The words of the enemy rang in my ears, "Carry the jihad to the infidel lands!" Undercover in a terrorist training camp, I fired shots into the chests of inanimate dummies standing in for the capitalist elite, while an Arab voice bellowed words of anger. As I boarded a makeshift airplane--the final step of my initiation--I turned my gun onto passengers while tearing toward the cockpit. I kicked the door in, tossed a grenade, and then murdered the two pilots in charge of the flight. The Arab man--head of this terrorist organization--mocked my speed but took me into the fold anyway. He had a mission to perform, and any able-bodied man with a cold, black heart could further the cause.
Moral judgments are made during this sequence and cemented through the course of Medal of Honor: Warfighter. The Arab and Somali forces who oppose you are bad. While you, a good guy from America, kill to protect your family and to preserve your freedom, their motivations are never properly explored. Instead, they exhibit the same stereotypical behavior prevalent in so much media. Terrorists shout threatening words in a foreign tongue, mercilessly execute hostages, and, when their end is near, strap a bomb to their chest so they can't be taken alive. Honor? Pride? Respect? Save that for the Americans. The alien people depicted in Warfighter don't deserve your sympathy. They deserve a bullet to the head.
Because Warfighter doesn't take the time to explain who your enemies are, they become nothing more than evil strawmen who represent every deplorable thing terrorists have done to America. But such a representation is lazy and unfair. Exploration of the cause of their unrest is necessary to establish them as real human beings. But if Danger Close gave them a purpose other than to be mindless killers, if they also had families waiting for them at home, dreams of a life without oppression, that would shatter the illusion the development team has created. To give them feelings, a personality, would make murdering hundreds--thousands!--of them during the course of the campaign upsetting. Fleshing them out would have required respect for the players, that they are mature enough to fight a fully realized enemy. But that's not the case here. Your enemies are part of an organization dedicated to the murder of your countrymen.They are foreign. They are different. And they deserve to die.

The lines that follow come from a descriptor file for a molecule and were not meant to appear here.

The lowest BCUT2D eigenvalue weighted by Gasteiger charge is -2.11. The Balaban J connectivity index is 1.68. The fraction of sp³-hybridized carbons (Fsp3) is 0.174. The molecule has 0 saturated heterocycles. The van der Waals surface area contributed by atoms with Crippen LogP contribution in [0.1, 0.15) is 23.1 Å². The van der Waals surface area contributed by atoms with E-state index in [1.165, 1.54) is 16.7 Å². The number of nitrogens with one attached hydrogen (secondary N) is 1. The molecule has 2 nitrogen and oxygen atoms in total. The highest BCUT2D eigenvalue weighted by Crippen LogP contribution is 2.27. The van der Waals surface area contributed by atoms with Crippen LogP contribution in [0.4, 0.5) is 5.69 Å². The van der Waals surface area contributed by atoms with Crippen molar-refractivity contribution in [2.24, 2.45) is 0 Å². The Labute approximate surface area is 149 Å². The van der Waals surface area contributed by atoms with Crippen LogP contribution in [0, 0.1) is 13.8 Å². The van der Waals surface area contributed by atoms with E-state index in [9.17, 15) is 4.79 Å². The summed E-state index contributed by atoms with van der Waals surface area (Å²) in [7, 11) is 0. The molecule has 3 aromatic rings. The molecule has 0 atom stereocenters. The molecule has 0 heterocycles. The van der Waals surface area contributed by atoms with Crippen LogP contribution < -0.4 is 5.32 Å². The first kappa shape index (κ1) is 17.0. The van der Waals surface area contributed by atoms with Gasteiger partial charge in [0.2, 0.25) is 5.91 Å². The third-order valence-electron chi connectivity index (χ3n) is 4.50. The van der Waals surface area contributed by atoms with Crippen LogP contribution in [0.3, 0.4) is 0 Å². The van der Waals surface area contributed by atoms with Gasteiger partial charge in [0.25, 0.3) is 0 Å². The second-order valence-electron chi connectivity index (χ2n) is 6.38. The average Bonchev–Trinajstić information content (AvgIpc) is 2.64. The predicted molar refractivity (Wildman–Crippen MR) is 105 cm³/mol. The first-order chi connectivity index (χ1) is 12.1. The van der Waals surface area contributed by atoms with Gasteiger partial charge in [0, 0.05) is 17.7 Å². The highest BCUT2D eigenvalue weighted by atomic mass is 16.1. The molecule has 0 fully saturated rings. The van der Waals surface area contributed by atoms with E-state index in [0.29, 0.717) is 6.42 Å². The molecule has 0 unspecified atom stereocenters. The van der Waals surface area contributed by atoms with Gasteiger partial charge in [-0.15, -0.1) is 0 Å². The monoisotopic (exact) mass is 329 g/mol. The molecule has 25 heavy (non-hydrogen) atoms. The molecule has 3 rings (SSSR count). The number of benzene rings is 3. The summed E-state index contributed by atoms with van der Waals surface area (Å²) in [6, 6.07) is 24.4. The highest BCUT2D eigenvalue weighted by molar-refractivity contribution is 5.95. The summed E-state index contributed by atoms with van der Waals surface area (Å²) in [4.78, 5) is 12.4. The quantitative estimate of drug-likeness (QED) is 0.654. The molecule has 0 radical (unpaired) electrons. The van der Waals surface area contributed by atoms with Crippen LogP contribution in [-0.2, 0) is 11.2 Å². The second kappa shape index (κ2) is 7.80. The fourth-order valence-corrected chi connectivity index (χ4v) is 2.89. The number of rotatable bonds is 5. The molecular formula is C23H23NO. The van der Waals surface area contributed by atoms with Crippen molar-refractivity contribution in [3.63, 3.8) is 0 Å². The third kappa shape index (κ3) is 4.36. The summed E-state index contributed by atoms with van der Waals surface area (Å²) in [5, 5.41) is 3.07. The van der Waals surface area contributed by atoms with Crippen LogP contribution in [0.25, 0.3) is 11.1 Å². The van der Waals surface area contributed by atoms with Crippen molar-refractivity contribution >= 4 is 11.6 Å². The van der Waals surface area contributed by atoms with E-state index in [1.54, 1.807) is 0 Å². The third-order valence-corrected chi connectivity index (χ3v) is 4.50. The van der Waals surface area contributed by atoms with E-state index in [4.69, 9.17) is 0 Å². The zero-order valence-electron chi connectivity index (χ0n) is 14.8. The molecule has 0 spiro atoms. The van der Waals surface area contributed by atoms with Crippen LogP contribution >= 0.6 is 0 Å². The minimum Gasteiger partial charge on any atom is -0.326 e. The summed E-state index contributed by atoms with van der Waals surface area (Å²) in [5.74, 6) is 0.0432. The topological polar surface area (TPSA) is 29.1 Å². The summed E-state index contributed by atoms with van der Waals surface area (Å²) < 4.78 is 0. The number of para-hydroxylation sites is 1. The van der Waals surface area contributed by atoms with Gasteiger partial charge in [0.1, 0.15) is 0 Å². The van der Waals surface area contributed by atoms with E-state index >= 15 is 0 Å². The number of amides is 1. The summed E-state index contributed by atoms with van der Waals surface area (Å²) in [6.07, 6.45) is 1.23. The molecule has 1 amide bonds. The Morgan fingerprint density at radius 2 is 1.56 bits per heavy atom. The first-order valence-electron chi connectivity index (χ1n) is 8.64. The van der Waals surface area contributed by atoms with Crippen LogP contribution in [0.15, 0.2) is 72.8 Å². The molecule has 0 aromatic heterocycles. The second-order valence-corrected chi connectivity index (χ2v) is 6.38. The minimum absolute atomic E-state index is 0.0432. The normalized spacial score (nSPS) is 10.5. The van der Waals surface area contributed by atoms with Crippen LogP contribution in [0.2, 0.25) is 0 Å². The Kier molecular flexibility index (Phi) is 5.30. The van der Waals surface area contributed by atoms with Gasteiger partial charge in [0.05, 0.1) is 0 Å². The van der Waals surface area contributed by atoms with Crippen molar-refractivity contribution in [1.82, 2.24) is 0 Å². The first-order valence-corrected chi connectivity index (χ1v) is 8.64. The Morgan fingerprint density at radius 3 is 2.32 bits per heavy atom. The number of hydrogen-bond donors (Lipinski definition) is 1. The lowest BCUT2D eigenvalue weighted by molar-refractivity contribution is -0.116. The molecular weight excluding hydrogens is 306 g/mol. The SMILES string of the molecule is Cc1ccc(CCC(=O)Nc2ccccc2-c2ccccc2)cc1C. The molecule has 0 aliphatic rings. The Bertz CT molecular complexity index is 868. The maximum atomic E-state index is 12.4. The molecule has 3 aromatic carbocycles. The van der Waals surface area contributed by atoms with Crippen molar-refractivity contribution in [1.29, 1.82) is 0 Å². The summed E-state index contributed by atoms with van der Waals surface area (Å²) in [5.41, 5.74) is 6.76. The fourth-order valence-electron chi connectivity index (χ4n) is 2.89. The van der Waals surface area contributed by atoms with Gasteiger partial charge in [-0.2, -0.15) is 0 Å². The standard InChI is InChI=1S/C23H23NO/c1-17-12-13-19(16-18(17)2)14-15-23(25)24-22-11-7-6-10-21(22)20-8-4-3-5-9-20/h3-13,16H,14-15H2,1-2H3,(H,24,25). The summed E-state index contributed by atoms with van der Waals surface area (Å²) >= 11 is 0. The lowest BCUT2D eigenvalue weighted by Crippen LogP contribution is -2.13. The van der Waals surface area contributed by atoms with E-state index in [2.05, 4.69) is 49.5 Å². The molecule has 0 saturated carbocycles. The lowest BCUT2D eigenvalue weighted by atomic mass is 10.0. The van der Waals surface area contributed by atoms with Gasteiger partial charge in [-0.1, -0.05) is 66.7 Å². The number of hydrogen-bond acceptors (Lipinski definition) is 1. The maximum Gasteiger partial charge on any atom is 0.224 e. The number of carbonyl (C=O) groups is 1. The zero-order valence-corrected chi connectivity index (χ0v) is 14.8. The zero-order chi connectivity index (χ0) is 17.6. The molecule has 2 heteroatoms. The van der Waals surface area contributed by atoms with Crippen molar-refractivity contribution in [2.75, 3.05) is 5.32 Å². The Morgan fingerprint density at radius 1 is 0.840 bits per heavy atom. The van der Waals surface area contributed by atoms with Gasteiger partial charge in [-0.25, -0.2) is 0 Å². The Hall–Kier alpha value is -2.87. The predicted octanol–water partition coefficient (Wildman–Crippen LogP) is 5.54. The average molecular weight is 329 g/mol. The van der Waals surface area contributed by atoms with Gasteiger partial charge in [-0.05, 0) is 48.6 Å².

Modern military games are damaging in too many ways to count. From the way they transform American soldiers into unfeeling automatons capable of killing thousands without the slightest twinge of sorrow, to their explosion-filled set pieces that further the notion that war is a fun pastime, military shooters are filled with the realization of our unhealthy desire for senseless bloodshed. But the one element that's most troubling is how the other side is depicted as little more than feral dogs. It's sickening that human beings could be treated so poorly in popular video games, and it's only strengthening society's tendency to fear that which they do not know. It doesn't matter that Warfighter doesn't develop your enemies. They are the other. They want to hurt you and that's reason enough to want them dead.
Your enemies are foreign. They are different. And they deserve to die.